Davey Glover loves his job.
He’s a data analyst at Shurtape Technologies in Hickory, and has worked for the company for more than 35 years.
But after being diagnosed with Lou Gherig’s Disease last year, Davey can’t talk, can barely walk, and will have to stop working Aug. 31.
Though he is weak and on a feeding tube now, friends, family and colleagues say Davey “was one of a kind,” “a marvelous man,” and a significant member of his church and community.
Last month, those same friends rallied around the disease-stricken man and turned their vocal praise into monetary support — raising $15,000 for Davey in a one-day walk-a-thon.
Abernethy Memorial United Methodist Church and Shurtape Technologies, LLC, held a walk-a-thon for Davey at Southside Park. Going into the event, Glover’s wife, Connie, didn’t think many people would show.
“We knew there would be a few people there, but the park was packed. It was something else,” she said. “It was overwhelming.”
Abernethy church members, Shurtape employees, Boy Scout Troop 360, friends and family all arrived to walk for Davey, raising more than $15,000 for he and his family in the one-day event.
Davey was diagnosed with ALS last year after he developed several symptoms that quickly became more severe.
“It started with his speech being slurred,” Connie said. “He can’t speak, and he can’t eat. He’s a tube feeder now. It’s gotten bad fairly quickly. He’s not wheelchair bound, but he will be.”
Now, after working at Shurtape for more than 35 years, Davey will quit work Aug. 31.
“He’s going to have to quit Aug. 31 and will have to go on disability,” Connie said. “This will help later on when he doesn’t have his salary coming in. ALS is expensive because there is no cure or anything.”
ALS is a disorder that affects the function of nerves and muscles. Its onset is insidious with muscle weakness or stiffness, and as it progresses, paralysis of the muscles of the limbs and trunk as well as those that control vital functions such as speech, swallowing and later breathing generally follows, according to the ALS Association.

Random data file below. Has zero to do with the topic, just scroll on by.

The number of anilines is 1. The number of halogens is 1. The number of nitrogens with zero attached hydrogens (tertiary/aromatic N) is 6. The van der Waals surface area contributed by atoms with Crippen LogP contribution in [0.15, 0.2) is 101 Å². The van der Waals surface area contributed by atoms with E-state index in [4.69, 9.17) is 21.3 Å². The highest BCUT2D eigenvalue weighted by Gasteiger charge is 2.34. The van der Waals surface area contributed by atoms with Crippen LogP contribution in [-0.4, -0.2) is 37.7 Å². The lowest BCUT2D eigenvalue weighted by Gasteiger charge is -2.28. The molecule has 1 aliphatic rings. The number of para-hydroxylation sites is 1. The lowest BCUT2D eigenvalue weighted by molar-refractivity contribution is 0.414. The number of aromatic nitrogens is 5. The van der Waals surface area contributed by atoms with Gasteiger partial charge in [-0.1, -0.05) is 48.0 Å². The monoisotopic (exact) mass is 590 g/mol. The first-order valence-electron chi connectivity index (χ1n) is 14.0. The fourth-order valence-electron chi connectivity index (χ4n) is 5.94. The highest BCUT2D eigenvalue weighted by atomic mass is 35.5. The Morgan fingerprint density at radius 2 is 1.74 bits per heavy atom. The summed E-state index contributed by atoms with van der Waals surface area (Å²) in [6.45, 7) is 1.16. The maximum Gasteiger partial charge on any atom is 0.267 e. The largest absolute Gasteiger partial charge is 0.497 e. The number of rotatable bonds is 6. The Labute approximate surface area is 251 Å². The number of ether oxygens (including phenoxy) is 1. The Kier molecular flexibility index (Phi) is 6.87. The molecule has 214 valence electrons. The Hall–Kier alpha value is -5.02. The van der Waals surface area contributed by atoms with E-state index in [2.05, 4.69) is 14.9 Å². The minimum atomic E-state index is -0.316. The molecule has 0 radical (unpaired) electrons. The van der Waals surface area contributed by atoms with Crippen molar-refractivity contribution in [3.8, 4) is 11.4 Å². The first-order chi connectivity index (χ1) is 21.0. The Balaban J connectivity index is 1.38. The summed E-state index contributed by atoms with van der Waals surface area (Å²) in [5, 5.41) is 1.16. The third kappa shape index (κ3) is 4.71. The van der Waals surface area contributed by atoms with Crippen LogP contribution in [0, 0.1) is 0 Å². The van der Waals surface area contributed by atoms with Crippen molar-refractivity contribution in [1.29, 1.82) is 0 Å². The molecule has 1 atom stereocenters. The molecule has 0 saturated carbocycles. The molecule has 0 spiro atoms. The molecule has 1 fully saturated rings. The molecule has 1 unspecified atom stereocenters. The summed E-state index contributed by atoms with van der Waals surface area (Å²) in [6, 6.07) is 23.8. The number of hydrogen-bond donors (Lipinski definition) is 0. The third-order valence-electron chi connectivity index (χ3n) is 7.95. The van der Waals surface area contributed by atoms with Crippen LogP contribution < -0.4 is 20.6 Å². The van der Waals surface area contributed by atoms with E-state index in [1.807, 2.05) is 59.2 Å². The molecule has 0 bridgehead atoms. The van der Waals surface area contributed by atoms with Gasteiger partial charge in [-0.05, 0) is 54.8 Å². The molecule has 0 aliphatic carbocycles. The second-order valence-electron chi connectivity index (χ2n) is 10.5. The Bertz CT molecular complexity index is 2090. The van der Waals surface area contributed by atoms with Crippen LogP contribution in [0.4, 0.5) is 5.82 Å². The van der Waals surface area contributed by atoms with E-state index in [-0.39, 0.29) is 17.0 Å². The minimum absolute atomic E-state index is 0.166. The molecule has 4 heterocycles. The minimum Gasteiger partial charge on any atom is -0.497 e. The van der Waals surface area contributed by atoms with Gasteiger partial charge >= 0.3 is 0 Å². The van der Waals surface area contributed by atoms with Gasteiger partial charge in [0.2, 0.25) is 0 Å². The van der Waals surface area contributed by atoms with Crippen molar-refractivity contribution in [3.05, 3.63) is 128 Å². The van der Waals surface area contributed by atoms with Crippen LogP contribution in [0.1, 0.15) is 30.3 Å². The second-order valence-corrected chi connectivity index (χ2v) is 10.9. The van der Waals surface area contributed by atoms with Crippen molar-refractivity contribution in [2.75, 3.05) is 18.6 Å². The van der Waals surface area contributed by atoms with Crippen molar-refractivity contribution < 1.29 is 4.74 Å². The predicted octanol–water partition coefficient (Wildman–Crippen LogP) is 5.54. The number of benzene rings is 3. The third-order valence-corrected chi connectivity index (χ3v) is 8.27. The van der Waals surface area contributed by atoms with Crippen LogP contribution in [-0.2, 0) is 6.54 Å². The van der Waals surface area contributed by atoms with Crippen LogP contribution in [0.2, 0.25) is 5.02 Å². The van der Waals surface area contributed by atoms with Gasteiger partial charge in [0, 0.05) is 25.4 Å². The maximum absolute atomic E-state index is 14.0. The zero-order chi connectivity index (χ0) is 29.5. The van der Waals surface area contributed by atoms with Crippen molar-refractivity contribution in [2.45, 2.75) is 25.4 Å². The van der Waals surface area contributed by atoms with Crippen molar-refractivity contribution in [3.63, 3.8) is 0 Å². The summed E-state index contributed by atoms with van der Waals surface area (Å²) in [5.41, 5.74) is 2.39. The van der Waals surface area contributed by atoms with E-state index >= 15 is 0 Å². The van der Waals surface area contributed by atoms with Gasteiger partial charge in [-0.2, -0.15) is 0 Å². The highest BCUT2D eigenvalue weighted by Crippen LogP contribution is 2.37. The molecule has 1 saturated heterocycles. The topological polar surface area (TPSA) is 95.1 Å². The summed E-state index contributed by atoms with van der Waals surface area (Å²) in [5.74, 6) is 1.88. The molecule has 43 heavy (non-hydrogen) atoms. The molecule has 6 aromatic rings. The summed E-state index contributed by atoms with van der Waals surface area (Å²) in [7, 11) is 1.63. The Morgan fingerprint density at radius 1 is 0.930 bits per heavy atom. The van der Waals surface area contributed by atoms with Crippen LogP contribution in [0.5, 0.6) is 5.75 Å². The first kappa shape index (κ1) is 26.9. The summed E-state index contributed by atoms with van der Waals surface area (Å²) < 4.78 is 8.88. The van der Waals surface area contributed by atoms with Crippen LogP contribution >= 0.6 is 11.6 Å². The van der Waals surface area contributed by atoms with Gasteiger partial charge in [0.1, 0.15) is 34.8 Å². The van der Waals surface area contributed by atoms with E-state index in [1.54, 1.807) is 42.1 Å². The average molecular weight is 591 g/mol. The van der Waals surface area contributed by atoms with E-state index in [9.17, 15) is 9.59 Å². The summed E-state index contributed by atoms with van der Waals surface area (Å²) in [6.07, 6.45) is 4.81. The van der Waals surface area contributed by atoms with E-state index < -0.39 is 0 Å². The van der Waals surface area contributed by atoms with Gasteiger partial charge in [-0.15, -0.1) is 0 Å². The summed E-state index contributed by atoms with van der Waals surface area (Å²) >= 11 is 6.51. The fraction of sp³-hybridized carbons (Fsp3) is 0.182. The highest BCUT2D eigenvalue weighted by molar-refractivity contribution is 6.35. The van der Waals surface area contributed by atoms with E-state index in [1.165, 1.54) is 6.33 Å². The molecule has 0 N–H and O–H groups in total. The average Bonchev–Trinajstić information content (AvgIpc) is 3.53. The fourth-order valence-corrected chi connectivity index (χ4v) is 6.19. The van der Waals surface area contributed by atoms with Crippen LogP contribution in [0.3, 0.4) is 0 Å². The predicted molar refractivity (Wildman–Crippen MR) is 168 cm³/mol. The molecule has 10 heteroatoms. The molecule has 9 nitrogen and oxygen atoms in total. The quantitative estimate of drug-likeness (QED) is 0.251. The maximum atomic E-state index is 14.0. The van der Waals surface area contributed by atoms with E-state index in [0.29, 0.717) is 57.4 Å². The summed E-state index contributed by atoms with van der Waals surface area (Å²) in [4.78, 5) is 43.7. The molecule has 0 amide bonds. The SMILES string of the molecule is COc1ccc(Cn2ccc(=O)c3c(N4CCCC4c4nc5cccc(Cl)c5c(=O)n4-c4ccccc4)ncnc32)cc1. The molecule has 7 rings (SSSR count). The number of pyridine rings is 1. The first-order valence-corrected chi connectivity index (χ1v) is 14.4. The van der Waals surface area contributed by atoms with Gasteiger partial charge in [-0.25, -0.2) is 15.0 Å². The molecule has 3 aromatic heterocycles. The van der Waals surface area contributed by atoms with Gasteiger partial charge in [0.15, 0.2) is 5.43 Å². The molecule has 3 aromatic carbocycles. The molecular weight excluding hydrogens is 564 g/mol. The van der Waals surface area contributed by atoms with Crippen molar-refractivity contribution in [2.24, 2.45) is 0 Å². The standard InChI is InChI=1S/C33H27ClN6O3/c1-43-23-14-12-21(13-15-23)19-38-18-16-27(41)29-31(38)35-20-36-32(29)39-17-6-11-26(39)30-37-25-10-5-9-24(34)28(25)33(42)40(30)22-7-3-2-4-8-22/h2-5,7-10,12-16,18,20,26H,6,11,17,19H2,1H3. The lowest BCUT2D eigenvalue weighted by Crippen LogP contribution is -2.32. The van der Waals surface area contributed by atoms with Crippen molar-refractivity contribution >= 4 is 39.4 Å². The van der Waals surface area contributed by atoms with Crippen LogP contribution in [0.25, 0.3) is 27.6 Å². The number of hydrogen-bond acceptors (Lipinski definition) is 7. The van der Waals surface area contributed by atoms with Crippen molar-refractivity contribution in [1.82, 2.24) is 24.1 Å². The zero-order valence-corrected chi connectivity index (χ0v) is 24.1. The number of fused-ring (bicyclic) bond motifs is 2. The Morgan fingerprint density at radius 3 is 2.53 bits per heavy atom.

There is no known cure for ALS, but testing is being done to determine the risk factors. It is not a common disease, as a little over 5,600 people in the U.S. are diagnosed with ALS each year. It is estimated that as many as 30,000 Americans have the disease at any given time.
Connie said Davey’s condition as well as the walk-a-thon has also shed light on the disease.
“It caused awareness. I knew about ALS and I knew about someone that passed away from it, but when it affects you, it’s been more difficult to deal with,” Connie said.
Friends and family close to Davey said the walk-a-thon was such a success because of the caring, friendly person he is.
Linda Hallman, Newton-Conover Middle School receptionist and Abernethy church member, got to know Davey and Connie when their children attended Abernethy Play School. Hallman attended the walk-a-thon and said Davey is “one of a kind.”
“He is a very friendly person and will go the extra mile to do what he can for anybody,” Hallman said. “He was very involved in the church and the community, and helped out and headed up our school supplies drive.
He’s done so much for others and for us as a church, and we wanted to help him out in his time of need.”
Davey attended the walk-a-thon, and Hallman said he listened to bands that played at the event and was very emotional. Connie said the support that the event created is highly appreciated.
It really showed how people cared for us to show up,” Connie said, “and that’s what really meant more than anything being there.”